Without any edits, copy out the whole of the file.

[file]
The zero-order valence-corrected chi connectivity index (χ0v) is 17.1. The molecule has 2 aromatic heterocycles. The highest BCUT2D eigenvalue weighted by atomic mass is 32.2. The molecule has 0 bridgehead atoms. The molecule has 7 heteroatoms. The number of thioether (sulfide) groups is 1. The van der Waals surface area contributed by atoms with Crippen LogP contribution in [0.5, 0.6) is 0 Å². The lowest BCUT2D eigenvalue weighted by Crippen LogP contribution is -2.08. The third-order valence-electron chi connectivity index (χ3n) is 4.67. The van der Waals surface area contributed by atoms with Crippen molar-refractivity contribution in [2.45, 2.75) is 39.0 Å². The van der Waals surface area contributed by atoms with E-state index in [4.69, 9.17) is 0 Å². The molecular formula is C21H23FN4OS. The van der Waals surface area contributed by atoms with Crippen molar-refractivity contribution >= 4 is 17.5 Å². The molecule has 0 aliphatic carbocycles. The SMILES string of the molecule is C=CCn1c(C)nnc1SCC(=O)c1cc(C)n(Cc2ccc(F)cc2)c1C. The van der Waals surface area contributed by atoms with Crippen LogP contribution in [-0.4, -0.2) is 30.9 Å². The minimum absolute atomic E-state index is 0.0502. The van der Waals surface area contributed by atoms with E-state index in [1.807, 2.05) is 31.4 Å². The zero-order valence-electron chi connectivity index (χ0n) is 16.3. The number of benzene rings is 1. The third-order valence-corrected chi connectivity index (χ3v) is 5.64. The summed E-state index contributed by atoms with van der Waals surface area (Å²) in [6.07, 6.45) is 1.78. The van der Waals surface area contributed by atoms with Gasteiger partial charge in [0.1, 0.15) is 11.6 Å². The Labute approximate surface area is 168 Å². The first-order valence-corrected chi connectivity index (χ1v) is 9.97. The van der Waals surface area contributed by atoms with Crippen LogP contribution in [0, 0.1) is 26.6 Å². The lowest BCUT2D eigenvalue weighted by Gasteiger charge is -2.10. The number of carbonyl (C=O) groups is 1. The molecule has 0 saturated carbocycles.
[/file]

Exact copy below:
The zero-order valence-corrected chi connectivity index (χ0v) is 17.1. The molecule has 2 aromatic heterocycles. The highest BCUT2D eigenvalue weighted by atomic mass is 32.2. The molecule has 0 bridgehead atoms. The molecule has 7 heteroatoms. The number of thioether (sulfide) groups is 1. The van der Waals surface area contributed by atoms with Crippen LogP contribution in [0.5, 0.6) is 0 Å². The lowest BCUT2D eigenvalue weighted by Crippen LogP contribution is -2.08. The third-order valence-electron chi connectivity index (χ3n) is 4.67. The van der Waals surface area contributed by atoms with Crippen molar-refractivity contribution in [2.45, 2.75) is 39.0 Å². The van der Waals surface area contributed by atoms with E-state index in [4.69, 9.17) is 0 Å². The molecular formula is C21H23FN4OS. The van der Waals surface area contributed by atoms with Crippen molar-refractivity contribution >= 4 is 17.5 Å². The molecule has 0 aliphatic carbocycles. The SMILES string of the molecule is C=CCn1c(C)nnc1SCC(=O)c1cc(C)n(Cc2ccc(F)cc2)c1C. The van der Waals surface area contributed by atoms with Crippen LogP contribution in [-0.4, -0.2) is 30.9 Å². The minimum absolute atomic E-state index is 0.0502. The van der Waals surface area contributed by atoms with E-state index in [1.807, 2.05) is 31.4 Å². The zero-order valence-electron chi connectivity index (χ0n) is 16.3. The number of benzene rings is 1. The third-order valence-corrected chi connectivity index (χ3v) is 5.64. The summed E-state index contributed by atoms with van der Waals surface area (Å²) in [6.07, 6.45) is 1.78. The van der Waals surface area contributed by atoms with Gasteiger partial charge in [0.1, 0.15) is 11.6 Å². The Labute approximate surface area is 168 Å². The first-order valence-corrected chi connectivity index (χ1v) is 9.97. The van der Waals surface area contributed by atoms with Crippen LogP contribution in [0, 0.1) is 26.6 Å². The lowest BCUT2D eigenvalue weighted by Gasteiger charge is -2.10. The number of carbonyl (C=O) groups is 1. The molecule has 0 saturated carbocycles.